As the star of a memorable DuPont ad campaign, Demby’s story—neatly captured in a 30-second TV spot—resonated with Americans and inspired anyone with a heart. The award-winning ad, which ran for nearly two years, showcased the company’s cutting-edge technology and the Vietnam veteran’s fierce determination—and his ability to keep up on the court.
He lost both legs below the knees in 1971, when a Viet Cong rocket tore through his truck. Lucky to survive the attack, Demby, then a 20-year-old Army specialist, was sent to Walter Reed Army Medical Center in Washington, D.C., to recover once he was healthy enough to travel. He’d spend the next year learning to walk on artificial limbs.
“When I started out, they had what was called the SACH Foot. Basically, it was a wooden foot with some thick foam around it.”
The SACH—an acronym for “solid ankle, cushion heel”—is technology that dates back to the early 1960s. While the prosthesis was effective for everyday activities, it wasn’t suited for the kinds of athletic endeavors Demby wanted to pursue. He played basketball in a wheelchair for more than a decade after he was injured because the artificial limbs were too stiff and bulky to play standing up.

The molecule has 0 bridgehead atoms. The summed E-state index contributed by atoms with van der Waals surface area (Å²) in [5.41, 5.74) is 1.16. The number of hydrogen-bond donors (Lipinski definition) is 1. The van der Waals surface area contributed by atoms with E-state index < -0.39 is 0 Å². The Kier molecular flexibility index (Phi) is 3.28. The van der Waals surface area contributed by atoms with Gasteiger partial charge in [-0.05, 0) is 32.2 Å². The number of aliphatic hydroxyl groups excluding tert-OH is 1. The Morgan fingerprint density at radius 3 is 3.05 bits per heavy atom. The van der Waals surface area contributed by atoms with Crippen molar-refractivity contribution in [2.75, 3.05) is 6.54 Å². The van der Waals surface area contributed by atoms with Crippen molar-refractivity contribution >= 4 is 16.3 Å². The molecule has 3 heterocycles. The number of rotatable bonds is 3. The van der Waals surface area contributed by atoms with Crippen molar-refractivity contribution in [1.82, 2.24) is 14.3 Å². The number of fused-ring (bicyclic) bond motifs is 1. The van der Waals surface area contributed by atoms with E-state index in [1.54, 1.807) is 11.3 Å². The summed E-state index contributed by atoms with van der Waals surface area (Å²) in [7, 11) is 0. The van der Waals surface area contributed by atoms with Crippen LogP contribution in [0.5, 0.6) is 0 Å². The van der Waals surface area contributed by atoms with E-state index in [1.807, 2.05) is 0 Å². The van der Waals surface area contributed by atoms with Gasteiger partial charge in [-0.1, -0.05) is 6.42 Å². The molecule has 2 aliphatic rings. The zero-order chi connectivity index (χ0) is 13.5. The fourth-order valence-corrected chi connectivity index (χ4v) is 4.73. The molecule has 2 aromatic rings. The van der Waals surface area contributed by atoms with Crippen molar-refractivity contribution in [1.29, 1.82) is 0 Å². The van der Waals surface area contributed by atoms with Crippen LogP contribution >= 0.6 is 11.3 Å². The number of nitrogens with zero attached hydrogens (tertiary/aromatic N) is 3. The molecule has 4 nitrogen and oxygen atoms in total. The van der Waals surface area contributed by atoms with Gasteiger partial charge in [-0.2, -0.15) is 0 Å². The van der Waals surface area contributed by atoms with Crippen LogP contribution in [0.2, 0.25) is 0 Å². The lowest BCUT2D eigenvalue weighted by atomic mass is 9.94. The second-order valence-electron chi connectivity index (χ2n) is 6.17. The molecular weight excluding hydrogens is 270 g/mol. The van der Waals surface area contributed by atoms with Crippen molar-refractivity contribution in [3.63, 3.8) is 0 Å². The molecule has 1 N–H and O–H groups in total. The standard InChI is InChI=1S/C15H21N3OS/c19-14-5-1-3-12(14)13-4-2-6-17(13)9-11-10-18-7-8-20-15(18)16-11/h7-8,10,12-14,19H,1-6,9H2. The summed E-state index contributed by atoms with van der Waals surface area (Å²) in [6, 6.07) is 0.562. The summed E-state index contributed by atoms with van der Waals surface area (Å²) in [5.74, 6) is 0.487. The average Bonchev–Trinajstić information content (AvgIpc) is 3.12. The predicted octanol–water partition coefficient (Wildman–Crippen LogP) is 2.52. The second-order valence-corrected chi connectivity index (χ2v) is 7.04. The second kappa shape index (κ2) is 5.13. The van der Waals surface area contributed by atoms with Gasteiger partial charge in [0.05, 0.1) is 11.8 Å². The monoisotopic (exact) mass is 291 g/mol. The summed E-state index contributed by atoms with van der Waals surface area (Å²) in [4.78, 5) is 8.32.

He explained that walking with his original prosthesis required a lot of effort and force just to take a step. That all changed in 1984, when Demby became one of the original testers of the Seattle Foot, a revolutionary prosthesis that was the first energy-producing foot on the market. Made of Delrin, a plastic developed by DuPont, it has since been surpassed by new technology, but was state-of-the-art for its time.
“The difference was night and day,” he said. “I walked well with the SACH Foot, but I walked even better with the Seattle Foot. It changed everybody’s lives, not just mine.”
The prosthesis attempted to replicate the natural movement of the human foot, and it allowed amputees to engage in more strenuous activities. Also more efficient, it allowed its users to push themselves further without damaging their residual limbs. It also meant that Demby could play basketball standing up—something the former high school athlete had been waiting for since he was wounded in Vietnam.
The four-time Paralympian in track and field and seated volleyball recalls attending a track meet and being amazed by what disabled athletes were doing with the Seattle Foot—and what the device was doing to them.